Here's something to consider this morning: A new survey of 832 Washington voters found majority support for Initiative 1992. That proposal would decriminalize all drugs statewide (but still allow cops to confiscate them if they catch people using them), expunge criminal records for possession, and direct $141 million in pot revenues to outreach and recovery services. Dealing drugs would remain illegal, of course, so cops could continue to stage buy-busts if they wanted to keep criminalizing addiction rather than treating it as a public health issue, but already I digress.
According to the survey, 53% of respondents supported the measure, 39% voiced opposition, and 9% kept their cards close to their chest. Those results seem like pretty good news for Commit to Change WA, the advocacy group funded by the ACLU of Washington that paid for the poll and hopes to put the question on the ballot this autumn.
During a press conference last week with members of the coalition, pollster Dave Metz said the new survey results largely align with voter sentiment expressed in previous polls on the issue. Broadly, most people in Washington say they're concerned about substance use, believe that criminalizing it has been "a demonstrated failure," and prefer a public health approach to addressing it, he said.
Everett Maroon, executive director of Blue Mountain Heart to Heart, a case management service out in Walla Walla, counts himself among the many who think jailing people caught with drugs hasn't worked. "All we do is arrest the person, arrest their progress, and then subject them to a very high risk of overdose and overdose death when they’re released," he said during the presser.
That was certainly the case for Carmen Pacheco-Jones. Long before she became the executive director of the Health & Justice Recovery Alliance, she said she endured trafficking and a heroin addiction. When she was 18, cops picked her up on a shoplifting charge. After a search, they found drugs on her. She sat in jail for 50 days waiting for a hearing and ended up pleading guilty to avoid a trial. That decision trapped her in the system. Over the next "several years," she said, she cycled in and out of jail, until finally she went to treatment. Treatment broke the cycle, allowing her to get clean and reestablish a relationship with her kids.
An earlier offer of treatment would have put her on the right track sooner. "We need to address root causes … and dramatically expand the outreach and recovery services that we know work, that we’ve seen work in other communities," she said during the presser.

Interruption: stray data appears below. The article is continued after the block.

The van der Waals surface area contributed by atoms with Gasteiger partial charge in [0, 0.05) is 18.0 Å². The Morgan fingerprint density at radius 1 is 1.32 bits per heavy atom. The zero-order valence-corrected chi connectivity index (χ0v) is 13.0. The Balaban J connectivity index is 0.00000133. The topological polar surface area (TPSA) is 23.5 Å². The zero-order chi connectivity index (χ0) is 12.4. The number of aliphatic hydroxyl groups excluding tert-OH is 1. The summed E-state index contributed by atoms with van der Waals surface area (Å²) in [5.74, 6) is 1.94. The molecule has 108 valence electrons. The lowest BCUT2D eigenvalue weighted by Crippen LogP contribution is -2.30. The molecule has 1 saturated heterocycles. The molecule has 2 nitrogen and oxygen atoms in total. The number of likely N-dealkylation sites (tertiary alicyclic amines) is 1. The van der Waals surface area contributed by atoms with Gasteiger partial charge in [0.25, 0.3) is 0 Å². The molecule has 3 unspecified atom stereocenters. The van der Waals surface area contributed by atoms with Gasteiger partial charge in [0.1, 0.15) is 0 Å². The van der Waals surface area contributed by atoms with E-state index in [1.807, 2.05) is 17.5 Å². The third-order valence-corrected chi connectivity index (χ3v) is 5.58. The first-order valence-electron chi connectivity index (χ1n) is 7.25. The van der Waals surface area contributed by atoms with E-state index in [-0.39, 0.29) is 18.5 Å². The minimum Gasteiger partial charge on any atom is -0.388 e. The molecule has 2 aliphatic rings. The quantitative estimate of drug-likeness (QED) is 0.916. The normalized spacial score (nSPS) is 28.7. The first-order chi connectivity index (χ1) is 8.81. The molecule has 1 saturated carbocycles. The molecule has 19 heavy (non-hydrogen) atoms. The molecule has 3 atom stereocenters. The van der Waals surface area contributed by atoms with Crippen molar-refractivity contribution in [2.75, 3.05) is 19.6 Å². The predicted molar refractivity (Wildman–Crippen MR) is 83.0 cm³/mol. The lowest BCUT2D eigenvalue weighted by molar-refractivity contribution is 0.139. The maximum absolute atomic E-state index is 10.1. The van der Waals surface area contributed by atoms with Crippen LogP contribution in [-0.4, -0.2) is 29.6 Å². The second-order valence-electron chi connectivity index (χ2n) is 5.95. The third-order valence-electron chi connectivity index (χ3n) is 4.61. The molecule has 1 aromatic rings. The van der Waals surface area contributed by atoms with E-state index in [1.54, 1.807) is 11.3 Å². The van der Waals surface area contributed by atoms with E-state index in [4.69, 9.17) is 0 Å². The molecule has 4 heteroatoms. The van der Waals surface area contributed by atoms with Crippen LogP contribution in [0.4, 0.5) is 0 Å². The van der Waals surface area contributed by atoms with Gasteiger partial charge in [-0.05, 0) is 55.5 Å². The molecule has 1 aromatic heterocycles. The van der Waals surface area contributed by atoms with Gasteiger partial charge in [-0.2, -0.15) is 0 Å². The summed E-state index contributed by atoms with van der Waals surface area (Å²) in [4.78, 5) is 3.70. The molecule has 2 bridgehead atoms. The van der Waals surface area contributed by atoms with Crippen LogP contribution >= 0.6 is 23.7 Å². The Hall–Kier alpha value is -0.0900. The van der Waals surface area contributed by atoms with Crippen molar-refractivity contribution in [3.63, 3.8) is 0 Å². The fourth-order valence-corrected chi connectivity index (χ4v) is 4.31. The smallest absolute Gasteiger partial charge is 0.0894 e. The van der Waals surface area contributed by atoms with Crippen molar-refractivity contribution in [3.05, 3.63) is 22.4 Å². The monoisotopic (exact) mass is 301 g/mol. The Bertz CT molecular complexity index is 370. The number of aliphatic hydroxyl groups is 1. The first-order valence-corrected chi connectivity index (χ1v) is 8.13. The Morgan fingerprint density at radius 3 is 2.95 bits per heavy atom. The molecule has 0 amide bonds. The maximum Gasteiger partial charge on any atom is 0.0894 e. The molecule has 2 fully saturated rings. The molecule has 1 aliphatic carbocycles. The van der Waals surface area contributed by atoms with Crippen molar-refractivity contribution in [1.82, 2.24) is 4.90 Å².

Aside from not working to deter people from using drugs, you'll be shocked to learn that the criminal punishment system applied the possession law in a racist way across the state. According to state data collected by the American Equity and Justice Group, our courts convicted Black people and Native Americans of drug possession at disproportionally high rates in nearly every county in Washington.
This new push for an initiative to treat addiction as a public health issue rather than a criminal issue has been a long time coming. The initial group of advocates called itself Treatment First Washington, and they tried to get the measure on the ballot in November of 2020. The campaign said the pandemic sullied their efforts to gather signatures, so they changed strategies. In 2021, they tried to get the policy through the Legislature instead, using House Bill 1499 as the vehicle. Though the bill drew a meaningful amount of support from lawmakers, the proposal never made it out of committee. That year the Washington State Supreme Court struck down the state's drug possession law, which prompted the Legislature to re-criminalize possession as a misdemeanor for a couple years and appropriate some funds for treatment services. In the meantime, Treatment First WA rebranded as Commit to Change WA, and then eventually filed the initiative with some minor language tweaks. The campaign now says it needs more than 324,000 signatures by July 8 to make the ballot.
If successful, Washington wouldn't be the first state to decriminalize drugs while boosting services. In 2020, Oregon voters passed a similar law by a wide margin — 58 to 42. In its first year, most people accessed "harm reduction programs such as syringe exchanges and naloxone distribution," and 1% entered treatment, according to a February report from OPB.
According to the initiative text, most of the money ($155 million annually) will go to the state health care authority to fund "substance use disorder prevention, outreach and engagement, and recovery support services." Other pots of money fund a "public education program," "cannabis social equity" grants, a program to test the drugs seized by cops, and a "drug enforcement task force" at the Washington State Patrol.